Phosphorus exists in the soil in several forms which can be transported to surface water bodies. Since very little runoff occurs from turfgrass or pasture systems due to their capacity to retard overland flow and allow high rates of infiltration, most losses occur in runoff when vegetative debris (leaves, yard waste) or surface-applied fertilizer and composts are carried by large volumes of water over impermeable surfaces to storm drains and streams.

In agricultural areas, the major routes of phosphorous loss are from erosion of soil and washing away of excess manures or synthetic fertilizers from exposed crop fields or when water infiltrating soils leaches excess phosphorous out and flows into sub-surface drainage systems which outlet into ditches and eventually into streams, rivers and lakes.

However, commercial fertilizer as well as organic and manure fertilizers are easily controlled by practicing the Four R's of Managing Fertilizer: Right source, Right rate, Right time and Right place.

Use these 4 R tips for managing your fertilizer applications:

  • Do not fertilize or apply manure on frozen ground or if a heavy rainfall is expected.
  • Match the product to the situation. All fertilizers can cause pollution if allowed to escape the root zone, so avoid both leaching into groundwater or subsurface drainage and surface runoff.
  • Become knowledgeable in soil testing procedures and soil test interpretation so that your fertilizer buying and application decisions are made based on facts.
  • Correct other deficiencies first. Soil pH, shade, overwatering or other stresses may be at fault; be sure fertilizer is the correct response before applying.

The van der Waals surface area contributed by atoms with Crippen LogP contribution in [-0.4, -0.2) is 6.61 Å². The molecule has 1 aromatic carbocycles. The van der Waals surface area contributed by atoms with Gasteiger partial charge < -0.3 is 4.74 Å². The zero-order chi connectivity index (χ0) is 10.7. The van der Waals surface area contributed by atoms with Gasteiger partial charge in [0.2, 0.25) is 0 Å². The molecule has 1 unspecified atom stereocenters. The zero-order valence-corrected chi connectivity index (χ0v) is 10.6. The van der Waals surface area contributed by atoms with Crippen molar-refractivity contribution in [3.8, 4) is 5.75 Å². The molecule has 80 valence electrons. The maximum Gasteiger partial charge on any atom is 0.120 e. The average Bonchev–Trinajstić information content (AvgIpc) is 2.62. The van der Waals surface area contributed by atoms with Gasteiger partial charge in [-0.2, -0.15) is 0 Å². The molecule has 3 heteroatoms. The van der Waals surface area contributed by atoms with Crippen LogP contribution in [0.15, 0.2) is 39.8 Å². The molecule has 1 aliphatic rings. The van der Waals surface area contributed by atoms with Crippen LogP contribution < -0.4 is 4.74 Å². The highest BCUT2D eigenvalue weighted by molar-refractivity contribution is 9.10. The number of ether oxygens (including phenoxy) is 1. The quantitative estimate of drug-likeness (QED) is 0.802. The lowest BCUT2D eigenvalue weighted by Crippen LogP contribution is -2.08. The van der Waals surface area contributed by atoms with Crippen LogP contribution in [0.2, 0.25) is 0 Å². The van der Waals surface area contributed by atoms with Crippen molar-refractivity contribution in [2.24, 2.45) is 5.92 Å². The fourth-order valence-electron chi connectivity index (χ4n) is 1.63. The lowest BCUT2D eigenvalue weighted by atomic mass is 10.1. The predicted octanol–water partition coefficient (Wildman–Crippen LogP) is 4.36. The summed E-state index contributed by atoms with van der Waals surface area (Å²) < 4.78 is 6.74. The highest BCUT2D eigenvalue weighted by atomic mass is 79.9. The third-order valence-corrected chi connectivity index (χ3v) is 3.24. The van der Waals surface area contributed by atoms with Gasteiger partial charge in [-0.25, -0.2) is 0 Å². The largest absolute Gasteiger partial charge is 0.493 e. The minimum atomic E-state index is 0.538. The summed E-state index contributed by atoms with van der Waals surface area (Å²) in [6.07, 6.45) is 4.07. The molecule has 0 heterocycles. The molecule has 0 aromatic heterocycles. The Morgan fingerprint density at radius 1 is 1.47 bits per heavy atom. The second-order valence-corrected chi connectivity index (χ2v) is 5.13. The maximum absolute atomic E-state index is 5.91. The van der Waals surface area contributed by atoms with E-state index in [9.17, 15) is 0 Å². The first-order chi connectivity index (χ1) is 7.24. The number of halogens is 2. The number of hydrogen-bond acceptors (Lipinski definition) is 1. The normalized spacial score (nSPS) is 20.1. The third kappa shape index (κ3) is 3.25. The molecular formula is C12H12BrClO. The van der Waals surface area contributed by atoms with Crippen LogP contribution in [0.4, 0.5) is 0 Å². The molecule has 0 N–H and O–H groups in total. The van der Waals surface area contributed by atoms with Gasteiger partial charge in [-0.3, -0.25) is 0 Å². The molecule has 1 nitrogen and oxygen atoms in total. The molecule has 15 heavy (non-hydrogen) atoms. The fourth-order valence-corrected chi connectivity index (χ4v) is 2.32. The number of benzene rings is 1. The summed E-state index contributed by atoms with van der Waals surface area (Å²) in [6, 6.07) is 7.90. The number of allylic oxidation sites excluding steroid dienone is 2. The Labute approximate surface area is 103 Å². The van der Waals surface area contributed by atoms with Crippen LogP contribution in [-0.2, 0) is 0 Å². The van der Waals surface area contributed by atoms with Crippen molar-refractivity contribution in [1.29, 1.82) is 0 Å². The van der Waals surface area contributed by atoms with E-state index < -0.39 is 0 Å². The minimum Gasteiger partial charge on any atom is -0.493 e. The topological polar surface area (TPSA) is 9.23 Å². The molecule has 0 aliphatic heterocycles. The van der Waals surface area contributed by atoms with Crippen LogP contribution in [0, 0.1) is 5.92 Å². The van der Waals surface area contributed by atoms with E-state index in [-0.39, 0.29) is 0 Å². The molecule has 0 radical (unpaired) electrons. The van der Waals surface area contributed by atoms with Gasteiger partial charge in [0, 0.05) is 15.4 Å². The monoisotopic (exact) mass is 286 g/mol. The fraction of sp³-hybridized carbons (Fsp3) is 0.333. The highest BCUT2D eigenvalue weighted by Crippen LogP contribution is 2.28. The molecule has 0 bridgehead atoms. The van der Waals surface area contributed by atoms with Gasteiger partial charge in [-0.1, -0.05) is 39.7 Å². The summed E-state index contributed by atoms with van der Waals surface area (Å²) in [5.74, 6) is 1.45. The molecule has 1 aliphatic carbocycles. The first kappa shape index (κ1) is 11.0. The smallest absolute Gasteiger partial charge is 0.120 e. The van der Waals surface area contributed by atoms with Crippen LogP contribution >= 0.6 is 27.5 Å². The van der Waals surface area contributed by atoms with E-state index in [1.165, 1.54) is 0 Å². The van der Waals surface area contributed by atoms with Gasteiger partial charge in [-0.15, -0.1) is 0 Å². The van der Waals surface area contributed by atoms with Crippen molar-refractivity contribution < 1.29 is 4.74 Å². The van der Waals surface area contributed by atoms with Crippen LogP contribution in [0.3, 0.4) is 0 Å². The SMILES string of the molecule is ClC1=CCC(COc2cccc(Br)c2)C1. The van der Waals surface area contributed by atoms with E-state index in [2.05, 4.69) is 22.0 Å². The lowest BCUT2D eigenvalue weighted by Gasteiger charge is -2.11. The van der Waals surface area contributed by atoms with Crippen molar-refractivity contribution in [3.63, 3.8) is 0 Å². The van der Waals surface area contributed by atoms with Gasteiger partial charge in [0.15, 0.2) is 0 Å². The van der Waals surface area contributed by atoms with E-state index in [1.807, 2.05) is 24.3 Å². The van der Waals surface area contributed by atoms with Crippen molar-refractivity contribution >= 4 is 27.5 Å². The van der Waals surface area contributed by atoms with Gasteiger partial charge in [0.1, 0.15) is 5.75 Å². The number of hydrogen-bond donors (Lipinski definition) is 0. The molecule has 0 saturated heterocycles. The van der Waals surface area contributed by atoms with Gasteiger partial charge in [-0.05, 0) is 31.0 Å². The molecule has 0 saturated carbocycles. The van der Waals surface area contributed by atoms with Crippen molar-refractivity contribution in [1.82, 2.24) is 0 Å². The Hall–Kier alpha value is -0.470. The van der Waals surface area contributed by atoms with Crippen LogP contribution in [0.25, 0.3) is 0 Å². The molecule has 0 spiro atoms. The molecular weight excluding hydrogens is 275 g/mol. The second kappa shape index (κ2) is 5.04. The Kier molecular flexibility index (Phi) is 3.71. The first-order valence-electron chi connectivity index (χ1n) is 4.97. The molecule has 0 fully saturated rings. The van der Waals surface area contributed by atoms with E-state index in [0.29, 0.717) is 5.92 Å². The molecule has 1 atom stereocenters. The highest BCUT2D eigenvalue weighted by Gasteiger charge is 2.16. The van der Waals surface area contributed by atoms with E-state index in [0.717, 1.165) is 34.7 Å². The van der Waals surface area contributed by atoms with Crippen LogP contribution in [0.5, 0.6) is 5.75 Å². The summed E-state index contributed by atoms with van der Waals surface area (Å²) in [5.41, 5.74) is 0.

• The rate and timing of Nitrogen (N) fertilization depends on species, season, level of maintenance desired, source of the N applied and location.
  • Limit Phosphorous (P) application to soils that require additional P based on soil or tissue testing.
  • At lawn installation, amend the soil as needed with lime or organic matter. Limit N & P fertilization to one time 30 days after seeding/sodding.
  • Always leave a 10-foot or more "ring of responsibility" or buffer strip near water bodies or impervious surfaces. Use deflector shields on broadcast or rotary spreader when applying fertilizer near water or sidewalks, driveways & streets.
  • Sweep any fertilizer or grass clippings from impervious surfaces, such as driveways, streets and sidewalks, back into the vegetated area.
  • Know size of the application area and make sure the spreader/ application equipment is properly calibrated and set to deliver the correct amount of fertilizer.
  • Apply fertilizer only when plants are actively growing. For example turfgrass goes dormant in the summer heat, so fertilizing then won't help growth. 

Through the 4R Tomorrow program, Ohio's soil and water conservation districts are bringing together farmers, homeowners and businesses to take active roles in better fertilizer management. By using Backyard Conservation and Nutrient Management Stewardship principles, together - we can keep our soils productive, our waters clean and our future bright!  To learn more about how you can do RIGHT today, for our tomorrow, go to or contact your local county soil and water conservation district